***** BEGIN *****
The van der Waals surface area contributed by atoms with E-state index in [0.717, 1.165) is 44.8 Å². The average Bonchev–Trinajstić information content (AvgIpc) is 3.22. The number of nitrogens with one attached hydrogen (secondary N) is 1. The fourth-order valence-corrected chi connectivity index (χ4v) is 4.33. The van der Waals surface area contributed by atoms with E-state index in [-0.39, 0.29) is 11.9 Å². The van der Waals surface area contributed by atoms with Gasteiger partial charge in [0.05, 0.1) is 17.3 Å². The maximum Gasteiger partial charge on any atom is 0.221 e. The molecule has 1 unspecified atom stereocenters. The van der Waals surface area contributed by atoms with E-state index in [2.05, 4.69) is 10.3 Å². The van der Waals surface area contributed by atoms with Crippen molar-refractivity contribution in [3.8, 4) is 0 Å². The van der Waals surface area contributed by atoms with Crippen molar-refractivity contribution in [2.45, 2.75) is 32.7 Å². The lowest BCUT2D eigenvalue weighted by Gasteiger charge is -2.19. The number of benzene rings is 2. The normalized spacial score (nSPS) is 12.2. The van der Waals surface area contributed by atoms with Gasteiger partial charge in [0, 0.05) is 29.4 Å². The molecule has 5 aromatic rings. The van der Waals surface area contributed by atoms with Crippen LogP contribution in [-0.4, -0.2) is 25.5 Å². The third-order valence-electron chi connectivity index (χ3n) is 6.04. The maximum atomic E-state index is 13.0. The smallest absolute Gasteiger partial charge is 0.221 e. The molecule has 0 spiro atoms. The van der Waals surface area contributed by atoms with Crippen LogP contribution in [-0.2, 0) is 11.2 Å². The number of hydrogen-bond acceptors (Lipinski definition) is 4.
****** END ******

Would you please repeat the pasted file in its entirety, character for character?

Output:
The van der Waals surface area contributed by atoms with E-state index in [0.717, 1.165) is 44.8 Å². The average Bonchev–Trinajstić information content (AvgIpc) is 3.22. The number of nitrogens with one attached hydrogen (secondary N) is 1. The fourth-order valence-corrected chi connectivity index (χ4v) is 4.33. The van der Waals surface area contributed by atoms with E-state index in [-0.39, 0.29) is 11.9 Å². The van der Waals surface area contributed by atoms with Gasteiger partial charge in [0.05, 0.1) is 17.3 Å². The maximum Gasteiger partial charge on any atom is 0.221 e. The molecule has 1 unspecified atom stereocenters. The van der Waals surface area contributed by atoms with E-state index in [2.05, 4.69) is 10.3 Å². The van der Waals surface area contributed by atoms with Crippen molar-refractivity contribution in [3.8, 4) is 0 Å². The van der Waals surface area contributed by atoms with Crippen molar-refractivity contribution in [2.45, 2.75) is 32.7 Å². The lowest BCUT2D eigenvalue weighted by Gasteiger charge is -2.19. The number of benzene rings is 2. The normalized spacial score (nSPS) is 12.2. The van der Waals surface area contributed by atoms with Gasteiger partial charge in [0, 0.05) is 29.4 Å². The molecule has 5 aromatic rings. The van der Waals surface area contributed by atoms with Crippen LogP contribution in [-0.4, -0.2) is 25.5 Å². The third-order valence-electron chi connectivity index (χ3n) is 6.04. The maximum atomic E-state index is 13.0. The smallest absolute Gasteiger partial charge is 0.221 e. The molecule has 0 spiro atoms. The van der Waals surface area contributed by atoms with Crippen LogP contribution in [-0.2, 0) is 11.2 Å². The number of hydrogen-bond acceptors (Lipinski definition) is 4.